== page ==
According to the latest data from Statistics Canada, Windsor's unemployment rate dropped last month.
September saw a rate of 9.8 per cent compared to 10.1 per cent in August.
Earlier this year, Windsor was the Canadian city with the highest jobless rate — reaching a peak of 16.7 per cent in May.
Meanwhile, Canada's economy added 378,000 new jobs in September, almost all of which were full-time positions.
September's job gains mean that the job market is now within 720,000 positions of where it was in February, before widespread COVID-19 restrictions were introduced in Canada.
March and April saw a cumulative record of three million jobs lost in Canada, before the numbers started to slowly bounce back. Since June, each month has seen small improvements in the jobless rate, until September when hiring picked up most significantly.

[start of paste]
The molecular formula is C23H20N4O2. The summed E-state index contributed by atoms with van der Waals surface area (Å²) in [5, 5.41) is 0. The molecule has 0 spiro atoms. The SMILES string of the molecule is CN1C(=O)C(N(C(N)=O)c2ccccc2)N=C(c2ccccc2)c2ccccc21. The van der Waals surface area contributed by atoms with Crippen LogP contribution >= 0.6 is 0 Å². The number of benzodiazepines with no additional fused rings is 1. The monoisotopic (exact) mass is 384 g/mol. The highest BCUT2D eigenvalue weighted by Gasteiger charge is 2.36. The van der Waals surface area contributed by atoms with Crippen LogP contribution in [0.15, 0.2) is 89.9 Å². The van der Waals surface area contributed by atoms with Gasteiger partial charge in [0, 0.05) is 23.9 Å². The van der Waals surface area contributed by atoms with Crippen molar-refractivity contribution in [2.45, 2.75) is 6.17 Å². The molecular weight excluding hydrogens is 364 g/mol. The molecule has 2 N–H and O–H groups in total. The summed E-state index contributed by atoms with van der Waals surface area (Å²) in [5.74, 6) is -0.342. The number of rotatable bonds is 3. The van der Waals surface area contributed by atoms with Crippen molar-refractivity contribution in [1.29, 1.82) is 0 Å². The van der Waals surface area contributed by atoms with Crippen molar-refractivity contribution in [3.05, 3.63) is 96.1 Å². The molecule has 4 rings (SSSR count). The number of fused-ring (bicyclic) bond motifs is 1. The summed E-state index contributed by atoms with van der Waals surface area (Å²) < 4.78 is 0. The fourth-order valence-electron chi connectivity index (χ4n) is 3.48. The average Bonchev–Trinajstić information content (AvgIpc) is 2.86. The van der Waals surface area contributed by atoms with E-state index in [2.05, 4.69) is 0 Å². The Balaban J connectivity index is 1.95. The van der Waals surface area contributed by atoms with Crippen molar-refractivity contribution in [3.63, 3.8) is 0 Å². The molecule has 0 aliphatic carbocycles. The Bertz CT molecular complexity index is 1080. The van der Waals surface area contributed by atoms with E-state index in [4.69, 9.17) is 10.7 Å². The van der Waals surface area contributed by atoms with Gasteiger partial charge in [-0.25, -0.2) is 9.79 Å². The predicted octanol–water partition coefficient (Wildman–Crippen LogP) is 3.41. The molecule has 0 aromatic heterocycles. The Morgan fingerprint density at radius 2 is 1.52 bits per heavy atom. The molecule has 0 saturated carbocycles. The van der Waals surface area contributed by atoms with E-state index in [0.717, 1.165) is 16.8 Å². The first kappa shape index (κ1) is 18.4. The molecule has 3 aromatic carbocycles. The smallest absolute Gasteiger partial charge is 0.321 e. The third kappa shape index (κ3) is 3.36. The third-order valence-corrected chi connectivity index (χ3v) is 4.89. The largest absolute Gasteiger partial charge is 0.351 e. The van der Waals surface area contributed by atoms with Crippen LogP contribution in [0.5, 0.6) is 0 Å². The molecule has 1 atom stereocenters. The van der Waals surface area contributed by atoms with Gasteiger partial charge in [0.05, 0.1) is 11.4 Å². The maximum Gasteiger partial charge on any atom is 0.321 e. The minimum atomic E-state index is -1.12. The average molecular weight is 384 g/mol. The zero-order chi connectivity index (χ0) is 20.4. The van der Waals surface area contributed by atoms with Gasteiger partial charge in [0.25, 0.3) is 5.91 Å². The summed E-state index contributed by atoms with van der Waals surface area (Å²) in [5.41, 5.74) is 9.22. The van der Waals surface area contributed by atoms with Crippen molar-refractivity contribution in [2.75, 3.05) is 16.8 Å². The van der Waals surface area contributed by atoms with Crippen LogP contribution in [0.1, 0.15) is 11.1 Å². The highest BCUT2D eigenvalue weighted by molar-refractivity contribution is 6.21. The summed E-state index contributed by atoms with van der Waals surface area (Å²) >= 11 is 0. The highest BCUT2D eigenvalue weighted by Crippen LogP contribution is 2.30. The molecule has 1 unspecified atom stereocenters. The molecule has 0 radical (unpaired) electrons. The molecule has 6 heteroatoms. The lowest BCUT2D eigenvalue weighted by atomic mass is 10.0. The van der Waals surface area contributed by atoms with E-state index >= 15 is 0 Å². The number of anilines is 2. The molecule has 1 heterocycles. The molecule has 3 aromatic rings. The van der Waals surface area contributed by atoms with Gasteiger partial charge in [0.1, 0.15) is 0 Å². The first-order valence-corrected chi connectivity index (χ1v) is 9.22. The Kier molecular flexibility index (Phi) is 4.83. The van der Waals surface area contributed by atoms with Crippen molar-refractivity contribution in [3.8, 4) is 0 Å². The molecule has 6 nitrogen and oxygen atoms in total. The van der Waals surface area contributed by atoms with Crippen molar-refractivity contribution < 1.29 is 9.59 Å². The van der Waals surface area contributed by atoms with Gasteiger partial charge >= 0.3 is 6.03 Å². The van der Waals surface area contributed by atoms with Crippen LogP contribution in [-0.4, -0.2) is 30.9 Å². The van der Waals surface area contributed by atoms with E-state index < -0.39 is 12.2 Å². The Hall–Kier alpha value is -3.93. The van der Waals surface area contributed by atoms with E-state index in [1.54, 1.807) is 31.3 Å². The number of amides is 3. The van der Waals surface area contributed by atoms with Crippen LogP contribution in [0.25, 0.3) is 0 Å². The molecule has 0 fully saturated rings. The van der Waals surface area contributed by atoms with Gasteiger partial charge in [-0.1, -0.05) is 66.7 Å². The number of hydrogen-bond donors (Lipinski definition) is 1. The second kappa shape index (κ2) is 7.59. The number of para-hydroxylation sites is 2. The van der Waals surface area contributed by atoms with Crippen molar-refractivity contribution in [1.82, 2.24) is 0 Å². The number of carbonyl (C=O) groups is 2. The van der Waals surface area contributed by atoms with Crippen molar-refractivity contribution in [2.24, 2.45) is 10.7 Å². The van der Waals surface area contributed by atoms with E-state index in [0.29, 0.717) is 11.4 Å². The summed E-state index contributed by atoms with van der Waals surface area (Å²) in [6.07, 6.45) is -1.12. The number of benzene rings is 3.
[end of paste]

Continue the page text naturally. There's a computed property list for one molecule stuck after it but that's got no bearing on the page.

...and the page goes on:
That surge means the economy has officially recovered more than three-quarters of the jobs it had lost. For comparison purposes, the U.S. has only gained back a little more than half of the jobs it lost.
September's hiring was enough to push the national jobless rate down to 9 per cent. For context, in February, Canada's unemployment rate was 5.6 per cent, before COVID-19 walloped the economy, and pushed it up to a high of 13.7 per cent in May, the highest rate on record. It has fallen steadily in each of the four months since then.
The last time Canada's economy was hit by anything remotely similar to the impact of COVID-19 was the recession of 2008 and 2009. At that time, the jobless rate was 6.2 per cent going into it, before peaking at 8.7 per cent eight months later in June 2009.
It took nine years for the rate to return to pre-recession levels.